Nas' Tech Investments Are Paying Off In A Big Way

By on September 19, 2018 in ArticlesMusic News

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New York native Nas, who released his debut album Illmatic back in 1994, consistently finds himself in many "Top 10 rappers of all time" lists. But this year, as a result of some smart investing, the 45-year-old wordsmith found himself in a completely different Top 10 list.

For the first time in his legendary career, Nas found himself on the list of Forbes' Hip Hop Cash Kings list, which reports the hip-hop acts who have made the most money over the past year. Nas, who turned 45 this past Friday, earned $35 million over the past year, which was good enough to put him in a tie with Dr. Dre for the No. 6 spot on the list. The rapper's appearance on the list shouldn't come as much of a surprise to those who have been paying attention to some of his business moves though.

Back in 2016, we ran a story that outlined Nas' venture capital tech investment firm, Queensbridge Venture Partners. In a 2016 interview with Fast Company, the "Made You Look" rapper revealed that he had been interested in investing since he was a young boy. At the time, we reported that QVP was investing anywhere from $100,000 to $500,000 in a company, and were pitched by roughly 100 companies per month.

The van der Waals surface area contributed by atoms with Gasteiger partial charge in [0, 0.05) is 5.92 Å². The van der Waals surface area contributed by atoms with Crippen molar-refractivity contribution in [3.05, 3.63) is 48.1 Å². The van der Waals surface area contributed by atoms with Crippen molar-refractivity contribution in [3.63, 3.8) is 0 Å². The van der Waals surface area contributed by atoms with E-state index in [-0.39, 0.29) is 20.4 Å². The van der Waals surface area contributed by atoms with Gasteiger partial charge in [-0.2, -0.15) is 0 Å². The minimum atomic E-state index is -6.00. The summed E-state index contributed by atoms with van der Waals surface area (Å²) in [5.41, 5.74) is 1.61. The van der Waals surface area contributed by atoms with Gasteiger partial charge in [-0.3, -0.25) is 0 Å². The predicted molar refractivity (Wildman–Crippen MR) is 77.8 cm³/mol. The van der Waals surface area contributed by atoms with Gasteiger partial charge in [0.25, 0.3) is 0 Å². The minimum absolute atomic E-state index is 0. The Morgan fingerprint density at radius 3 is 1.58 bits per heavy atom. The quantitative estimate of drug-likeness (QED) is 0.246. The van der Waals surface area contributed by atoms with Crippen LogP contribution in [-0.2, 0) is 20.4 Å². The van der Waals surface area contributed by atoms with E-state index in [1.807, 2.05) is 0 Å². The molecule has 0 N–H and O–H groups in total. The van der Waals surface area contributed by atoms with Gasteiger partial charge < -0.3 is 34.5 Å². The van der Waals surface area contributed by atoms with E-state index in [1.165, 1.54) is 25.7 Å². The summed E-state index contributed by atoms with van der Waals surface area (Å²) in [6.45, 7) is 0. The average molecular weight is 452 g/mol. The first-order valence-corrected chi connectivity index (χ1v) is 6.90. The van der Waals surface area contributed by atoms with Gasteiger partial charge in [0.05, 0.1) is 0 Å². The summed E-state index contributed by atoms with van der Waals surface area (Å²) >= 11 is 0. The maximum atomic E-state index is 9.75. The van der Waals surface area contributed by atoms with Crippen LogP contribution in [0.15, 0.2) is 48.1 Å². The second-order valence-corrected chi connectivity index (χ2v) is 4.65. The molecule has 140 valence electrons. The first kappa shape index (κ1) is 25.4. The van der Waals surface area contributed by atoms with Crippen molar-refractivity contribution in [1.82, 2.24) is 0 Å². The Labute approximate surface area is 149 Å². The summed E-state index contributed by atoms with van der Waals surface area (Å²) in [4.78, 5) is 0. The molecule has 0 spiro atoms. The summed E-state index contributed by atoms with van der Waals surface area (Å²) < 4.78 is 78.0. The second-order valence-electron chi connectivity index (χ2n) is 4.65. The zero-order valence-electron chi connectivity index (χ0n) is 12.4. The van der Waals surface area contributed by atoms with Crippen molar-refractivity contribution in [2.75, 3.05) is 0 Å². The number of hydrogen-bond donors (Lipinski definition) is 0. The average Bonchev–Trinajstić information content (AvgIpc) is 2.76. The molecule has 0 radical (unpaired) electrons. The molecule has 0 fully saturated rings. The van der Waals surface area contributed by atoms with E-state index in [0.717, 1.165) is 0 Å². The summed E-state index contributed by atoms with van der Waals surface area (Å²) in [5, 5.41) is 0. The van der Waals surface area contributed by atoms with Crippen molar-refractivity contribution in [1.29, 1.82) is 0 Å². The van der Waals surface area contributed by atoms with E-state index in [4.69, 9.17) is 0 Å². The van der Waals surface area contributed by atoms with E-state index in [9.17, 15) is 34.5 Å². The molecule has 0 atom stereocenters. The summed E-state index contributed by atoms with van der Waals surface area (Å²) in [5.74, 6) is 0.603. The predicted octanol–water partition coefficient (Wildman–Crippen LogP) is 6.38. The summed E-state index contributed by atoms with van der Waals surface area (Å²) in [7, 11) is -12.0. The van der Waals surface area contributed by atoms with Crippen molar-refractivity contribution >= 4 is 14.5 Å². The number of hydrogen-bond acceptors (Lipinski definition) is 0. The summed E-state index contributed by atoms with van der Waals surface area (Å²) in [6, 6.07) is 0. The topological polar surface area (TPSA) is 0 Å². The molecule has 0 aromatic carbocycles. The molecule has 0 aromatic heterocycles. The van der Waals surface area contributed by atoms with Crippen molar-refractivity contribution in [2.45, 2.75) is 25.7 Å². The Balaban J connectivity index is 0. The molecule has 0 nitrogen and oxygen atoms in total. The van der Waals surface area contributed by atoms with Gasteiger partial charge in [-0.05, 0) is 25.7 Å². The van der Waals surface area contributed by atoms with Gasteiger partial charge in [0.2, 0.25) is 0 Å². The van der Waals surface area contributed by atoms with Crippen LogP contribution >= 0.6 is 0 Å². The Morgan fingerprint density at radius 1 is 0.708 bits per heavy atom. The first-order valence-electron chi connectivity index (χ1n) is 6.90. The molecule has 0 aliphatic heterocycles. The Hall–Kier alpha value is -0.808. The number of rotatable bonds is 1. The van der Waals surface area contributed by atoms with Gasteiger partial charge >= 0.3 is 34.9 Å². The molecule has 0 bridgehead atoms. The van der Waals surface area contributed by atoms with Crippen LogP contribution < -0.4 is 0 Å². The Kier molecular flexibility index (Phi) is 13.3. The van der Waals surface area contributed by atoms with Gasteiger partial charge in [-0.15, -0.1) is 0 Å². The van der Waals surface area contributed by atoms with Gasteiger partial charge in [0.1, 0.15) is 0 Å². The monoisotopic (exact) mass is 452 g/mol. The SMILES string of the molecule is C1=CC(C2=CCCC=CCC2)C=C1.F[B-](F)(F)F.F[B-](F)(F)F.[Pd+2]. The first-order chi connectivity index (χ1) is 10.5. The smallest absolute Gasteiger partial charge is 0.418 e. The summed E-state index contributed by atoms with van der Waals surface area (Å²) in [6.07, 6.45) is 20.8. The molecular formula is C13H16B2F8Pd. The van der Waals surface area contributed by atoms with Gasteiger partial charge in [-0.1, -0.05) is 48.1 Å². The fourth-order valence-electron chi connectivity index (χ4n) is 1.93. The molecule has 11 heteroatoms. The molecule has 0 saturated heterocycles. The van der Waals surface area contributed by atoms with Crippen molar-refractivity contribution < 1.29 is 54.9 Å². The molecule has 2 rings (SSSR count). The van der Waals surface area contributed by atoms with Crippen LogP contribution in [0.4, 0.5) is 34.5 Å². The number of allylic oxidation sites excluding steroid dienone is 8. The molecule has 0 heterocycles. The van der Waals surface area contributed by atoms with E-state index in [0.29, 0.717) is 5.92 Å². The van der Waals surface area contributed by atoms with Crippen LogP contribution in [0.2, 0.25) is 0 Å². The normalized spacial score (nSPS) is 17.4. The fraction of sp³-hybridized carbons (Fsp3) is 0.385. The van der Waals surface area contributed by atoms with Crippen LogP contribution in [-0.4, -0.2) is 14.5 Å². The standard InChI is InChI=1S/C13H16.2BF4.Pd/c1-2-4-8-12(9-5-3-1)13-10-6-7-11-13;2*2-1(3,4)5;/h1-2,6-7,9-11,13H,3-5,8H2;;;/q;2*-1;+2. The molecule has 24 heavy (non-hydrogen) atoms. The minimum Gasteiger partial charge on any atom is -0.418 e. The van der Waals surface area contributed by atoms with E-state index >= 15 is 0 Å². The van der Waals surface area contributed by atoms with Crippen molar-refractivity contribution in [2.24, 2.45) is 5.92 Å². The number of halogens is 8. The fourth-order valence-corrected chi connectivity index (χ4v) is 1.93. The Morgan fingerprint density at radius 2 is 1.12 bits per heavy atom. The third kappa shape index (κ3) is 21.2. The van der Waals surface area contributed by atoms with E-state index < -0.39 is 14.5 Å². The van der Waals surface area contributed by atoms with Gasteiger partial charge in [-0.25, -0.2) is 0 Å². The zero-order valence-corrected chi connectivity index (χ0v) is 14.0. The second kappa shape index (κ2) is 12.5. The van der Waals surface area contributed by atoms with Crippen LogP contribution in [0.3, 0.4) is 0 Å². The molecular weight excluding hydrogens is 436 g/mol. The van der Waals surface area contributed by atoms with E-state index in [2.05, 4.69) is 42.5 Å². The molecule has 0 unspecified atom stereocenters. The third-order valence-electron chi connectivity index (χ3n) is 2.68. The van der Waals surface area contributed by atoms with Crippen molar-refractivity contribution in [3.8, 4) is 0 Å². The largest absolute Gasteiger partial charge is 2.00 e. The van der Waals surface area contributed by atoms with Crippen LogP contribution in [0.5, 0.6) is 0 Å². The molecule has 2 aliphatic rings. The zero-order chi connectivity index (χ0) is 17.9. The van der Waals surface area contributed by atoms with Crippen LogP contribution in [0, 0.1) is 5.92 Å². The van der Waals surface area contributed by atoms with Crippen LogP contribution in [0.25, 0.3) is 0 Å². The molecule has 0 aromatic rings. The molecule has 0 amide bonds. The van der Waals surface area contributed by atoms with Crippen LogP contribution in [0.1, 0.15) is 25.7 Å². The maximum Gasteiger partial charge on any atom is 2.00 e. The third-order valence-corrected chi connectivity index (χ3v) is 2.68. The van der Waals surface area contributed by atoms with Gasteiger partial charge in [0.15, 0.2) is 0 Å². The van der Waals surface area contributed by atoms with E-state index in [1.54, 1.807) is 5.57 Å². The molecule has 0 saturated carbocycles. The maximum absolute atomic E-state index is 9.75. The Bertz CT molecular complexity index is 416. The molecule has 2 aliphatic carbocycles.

(Craig Barritt/Getty Images for Italia Independent New York City, LLC)

Fast forward to today, and Nas is raking in millions from his investments; most notably Ring, a smart doorbell company that was purchased by Amazon for $1.1 billion earlier this year. Queensbridge Venture Partners invested $4.5 million in a Series A investment round back in July 2014. Amazon also purchased PillPack for $1 billion, an online pharmacy company that QVP invested in back in 2014.

Don't expect this trend to stop anytime soon. Nas' venture capital firm has invested in a variety of different companies, including Lyft, Coinbase, Genius, and Mass Appeal, and will undoubtedly continue their search for the next big thing.

"[Hip-hop artists] are always advancing technology—from one turntable to two turntables and a fader," said Nas to Forbes. "There wasn't a time when [rappers] didn't think about investing. It just so happens that the world is opening up."

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